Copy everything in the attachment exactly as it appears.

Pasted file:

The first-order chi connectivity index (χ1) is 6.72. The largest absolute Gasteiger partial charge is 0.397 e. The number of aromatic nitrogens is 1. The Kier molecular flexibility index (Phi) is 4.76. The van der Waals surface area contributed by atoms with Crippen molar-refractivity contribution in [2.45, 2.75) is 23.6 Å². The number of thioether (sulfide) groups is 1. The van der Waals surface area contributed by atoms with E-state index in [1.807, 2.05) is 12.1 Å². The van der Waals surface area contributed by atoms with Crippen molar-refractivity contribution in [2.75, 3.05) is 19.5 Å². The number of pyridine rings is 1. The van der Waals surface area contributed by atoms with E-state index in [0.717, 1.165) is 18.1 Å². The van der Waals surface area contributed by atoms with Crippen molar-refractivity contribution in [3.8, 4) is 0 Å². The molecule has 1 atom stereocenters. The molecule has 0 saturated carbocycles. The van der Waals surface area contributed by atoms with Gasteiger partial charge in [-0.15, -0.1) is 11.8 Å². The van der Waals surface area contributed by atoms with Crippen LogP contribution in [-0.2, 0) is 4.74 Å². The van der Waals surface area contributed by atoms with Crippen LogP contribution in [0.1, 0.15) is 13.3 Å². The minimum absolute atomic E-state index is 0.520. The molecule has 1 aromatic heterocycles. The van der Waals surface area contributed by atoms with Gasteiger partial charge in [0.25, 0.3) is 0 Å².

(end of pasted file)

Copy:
The first-order chi connectivity index (χ1) is 6.72. The largest absolute Gasteiger partial charge is 0.397 e. The number of aromatic nitrogens is 1. The Kier molecular flexibility index (Phi) is 4.76. The van der Waals surface area contributed by atoms with Crippen molar-refractivity contribution in [2.45, 2.75) is 23.6 Å². The number of thioether (sulfide) groups is 1. The van der Waals surface area contributed by atoms with E-state index in [1.807, 2.05) is 12.1 Å². The van der Waals surface area contributed by atoms with Crippen molar-refractivity contribution in [2.75, 3.05) is 19.5 Å². The number of pyridine rings is 1. The van der Waals surface area contributed by atoms with E-state index in [0.717, 1.165) is 18.1 Å². The van der Waals surface area contributed by atoms with Crippen molar-refractivity contribution in [3.8, 4) is 0 Å². The molecule has 1 atom stereocenters. The molecule has 0 saturated carbocycles. The van der Waals surface area contributed by atoms with Gasteiger partial charge in [-0.15, -0.1) is 11.8 Å². The van der Waals surface area contributed by atoms with Crippen LogP contribution in [-0.2, 0) is 4.74 Å². The van der Waals surface area contributed by atoms with Crippen LogP contribution in [0.1, 0.15) is 13.3 Å². The minimum absolute atomic E-state index is 0.520. The molecule has 1 aromatic heterocycles. The van der Waals surface area contributed by atoms with Gasteiger partial charge in [0.25, 0.3) is 0 Å².